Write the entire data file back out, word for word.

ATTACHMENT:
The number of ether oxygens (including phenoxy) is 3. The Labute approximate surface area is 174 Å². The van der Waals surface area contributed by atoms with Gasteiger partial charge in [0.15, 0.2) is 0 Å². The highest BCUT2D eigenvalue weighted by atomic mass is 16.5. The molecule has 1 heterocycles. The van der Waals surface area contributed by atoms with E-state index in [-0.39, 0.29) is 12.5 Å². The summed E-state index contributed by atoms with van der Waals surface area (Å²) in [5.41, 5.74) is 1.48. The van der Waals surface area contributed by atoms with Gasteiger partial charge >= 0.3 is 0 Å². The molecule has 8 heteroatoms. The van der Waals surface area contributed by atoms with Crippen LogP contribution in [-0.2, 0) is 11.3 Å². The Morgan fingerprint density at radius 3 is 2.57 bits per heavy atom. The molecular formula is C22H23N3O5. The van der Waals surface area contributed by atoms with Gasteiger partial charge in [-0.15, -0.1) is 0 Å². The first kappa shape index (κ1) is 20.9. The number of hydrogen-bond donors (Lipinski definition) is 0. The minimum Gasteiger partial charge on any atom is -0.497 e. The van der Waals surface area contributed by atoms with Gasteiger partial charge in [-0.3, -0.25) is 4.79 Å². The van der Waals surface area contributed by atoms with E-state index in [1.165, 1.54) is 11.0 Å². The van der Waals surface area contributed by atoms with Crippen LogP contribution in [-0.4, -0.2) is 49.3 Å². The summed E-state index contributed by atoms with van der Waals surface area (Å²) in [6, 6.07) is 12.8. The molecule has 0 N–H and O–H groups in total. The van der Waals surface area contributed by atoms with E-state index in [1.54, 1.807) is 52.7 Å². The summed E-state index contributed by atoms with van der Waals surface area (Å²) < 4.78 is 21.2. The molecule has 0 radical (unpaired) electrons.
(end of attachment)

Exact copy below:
The number of ether oxygens (including phenoxy) is 3. The Labute approximate surface area is 174 Å². The van der Waals surface area contributed by atoms with Gasteiger partial charge in [0.15, 0.2) is 0 Å². The highest BCUT2D eigenvalue weighted by atomic mass is 16.5. The molecule has 1 heterocycles. The van der Waals surface area contributed by atoms with E-state index in [-0.39, 0.29) is 12.5 Å². The summed E-state index contributed by atoms with van der Waals surface area (Å²) in [5.41, 5.74) is 1.48. The van der Waals surface area contributed by atoms with Gasteiger partial charge >= 0.3 is 0 Å². The molecule has 8 heteroatoms. The van der Waals surface area contributed by atoms with Crippen LogP contribution in [-0.2, 0) is 11.3 Å². The Morgan fingerprint density at radius 3 is 2.57 bits per heavy atom. The molecular formula is C22H23N3O5. The van der Waals surface area contributed by atoms with Gasteiger partial charge in [-0.15, -0.1) is 0 Å². The first kappa shape index (κ1) is 20.9. The number of hydrogen-bond donors (Lipinski definition) is 0. The minimum Gasteiger partial charge on any atom is -0.497 e. The van der Waals surface area contributed by atoms with Gasteiger partial charge in [-0.3, -0.25) is 4.79 Å². The van der Waals surface area contributed by atoms with E-state index in [1.165, 1.54) is 11.0 Å². The van der Waals surface area contributed by atoms with Crippen LogP contribution in [-0.4, -0.2) is 49.3 Å². The summed E-state index contributed by atoms with van der Waals surface area (Å²) in [6, 6.07) is 12.8. The molecule has 0 N–H and O–H groups in total. The van der Waals surface area contributed by atoms with E-state index in [1.54, 1.807) is 52.7 Å². The summed E-state index contributed by atoms with van der Waals surface area (Å²) < 4.78 is 21.2. The molecule has 0 radical (unpaired) electrons.